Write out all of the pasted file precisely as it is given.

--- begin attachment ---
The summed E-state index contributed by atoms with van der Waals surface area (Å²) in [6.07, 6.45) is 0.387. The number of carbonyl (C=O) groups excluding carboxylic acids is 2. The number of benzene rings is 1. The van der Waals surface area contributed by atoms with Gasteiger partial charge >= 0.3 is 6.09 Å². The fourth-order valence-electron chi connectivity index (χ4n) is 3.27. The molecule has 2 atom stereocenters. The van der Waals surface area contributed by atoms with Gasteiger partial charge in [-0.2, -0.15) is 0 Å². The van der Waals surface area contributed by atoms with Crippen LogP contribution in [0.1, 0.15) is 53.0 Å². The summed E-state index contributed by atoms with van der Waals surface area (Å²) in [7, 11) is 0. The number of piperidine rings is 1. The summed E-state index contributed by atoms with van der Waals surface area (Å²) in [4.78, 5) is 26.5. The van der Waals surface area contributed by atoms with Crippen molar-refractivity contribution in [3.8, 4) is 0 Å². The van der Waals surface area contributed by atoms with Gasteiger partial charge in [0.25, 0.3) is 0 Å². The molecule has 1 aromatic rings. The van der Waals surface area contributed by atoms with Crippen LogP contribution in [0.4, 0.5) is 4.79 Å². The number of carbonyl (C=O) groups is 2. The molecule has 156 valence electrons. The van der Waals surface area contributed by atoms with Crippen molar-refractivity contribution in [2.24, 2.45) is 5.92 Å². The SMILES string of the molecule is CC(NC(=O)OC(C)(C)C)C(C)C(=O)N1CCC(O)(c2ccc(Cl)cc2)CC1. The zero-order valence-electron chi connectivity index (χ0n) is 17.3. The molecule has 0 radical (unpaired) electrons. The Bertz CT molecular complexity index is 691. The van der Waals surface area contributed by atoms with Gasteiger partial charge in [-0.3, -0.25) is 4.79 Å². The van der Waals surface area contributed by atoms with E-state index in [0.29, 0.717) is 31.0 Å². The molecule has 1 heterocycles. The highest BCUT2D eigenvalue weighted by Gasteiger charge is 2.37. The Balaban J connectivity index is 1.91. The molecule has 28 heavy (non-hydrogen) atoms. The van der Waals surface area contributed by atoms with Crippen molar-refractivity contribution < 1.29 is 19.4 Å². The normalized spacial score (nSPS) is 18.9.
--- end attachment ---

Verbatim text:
The summed E-state index contributed by atoms with van der Waals surface area (Å²) in [6.07, 6.45) is 0.387. The number of carbonyl (C=O) groups excluding carboxylic acids is 2. The number of benzene rings is 1. The van der Waals surface area contributed by atoms with Gasteiger partial charge >= 0.3 is 6.09 Å². The fourth-order valence-electron chi connectivity index (χ4n) is 3.27. The molecule has 2 atom stereocenters. The van der Waals surface area contributed by atoms with Gasteiger partial charge in [-0.2, -0.15) is 0 Å². The van der Waals surface area contributed by atoms with Crippen LogP contribution in [0.1, 0.15) is 53.0 Å². The summed E-state index contributed by atoms with van der Waals surface area (Å²) in [7, 11) is 0. The number of piperidine rings is 1. The summed E-state index contributed by atoms with van der Waals surface area (Å²) in [4.78, 5) is 26.5. The van der Waals surface area contributed by atoms with Crippen molar-refractivity contribution in [3.8, 4) is 0 Å². The van der Waals surface area contributed by atoms with Gasteiger partial charge in [0.25, 0.3) is 0 Å². The molecule has 1 aromatic rings. The van der Waals surface area contributed by atoms with Crippen LogP contribution in [0.4, 0.5) is 4.79 Å². The number of carbonyl (C=O) groups is 2. The molecule has 156 valence electrons. The van der Waals surface area contributed by atoms with Crippen molar-refractivity contribution in [2.24, 2.45) is 5.92 Å². The SMILES string of the molecule is CC(NC(=O)OC(C)(C)C)C(C)C(=O)N1CCC(O)(c2ccc(Cl)cc2)CC1. The zero-order valence-electron chi connectivity index (χ0n) is 17.3. The molecule has 0 radical (unpaired) electrons. The Bertz CT molecular complexity index is 691. The van der Waals surface area contributed by atoms with Gasteiger partial charge in [-0.3, -0.25) is 4.79 Å². The van der Waals surface area contributed by atoms with E-state index in [0.29, 0.717) is 31.0 Å². The molecule has 1 heterocycles. The highest BCUT2D eigenvalue weighted by Gasteiger charge is 2.37. The Balaban J connectivity index is 1.91. The molecule has 28 heavy (non-hydrogen) atoms. The van der Waals surface area contributed by atoms with Crippen molar-refractivity contribution < 1.29 is 19.4 Å². The normalized spacial score (nSPS) is 18.9.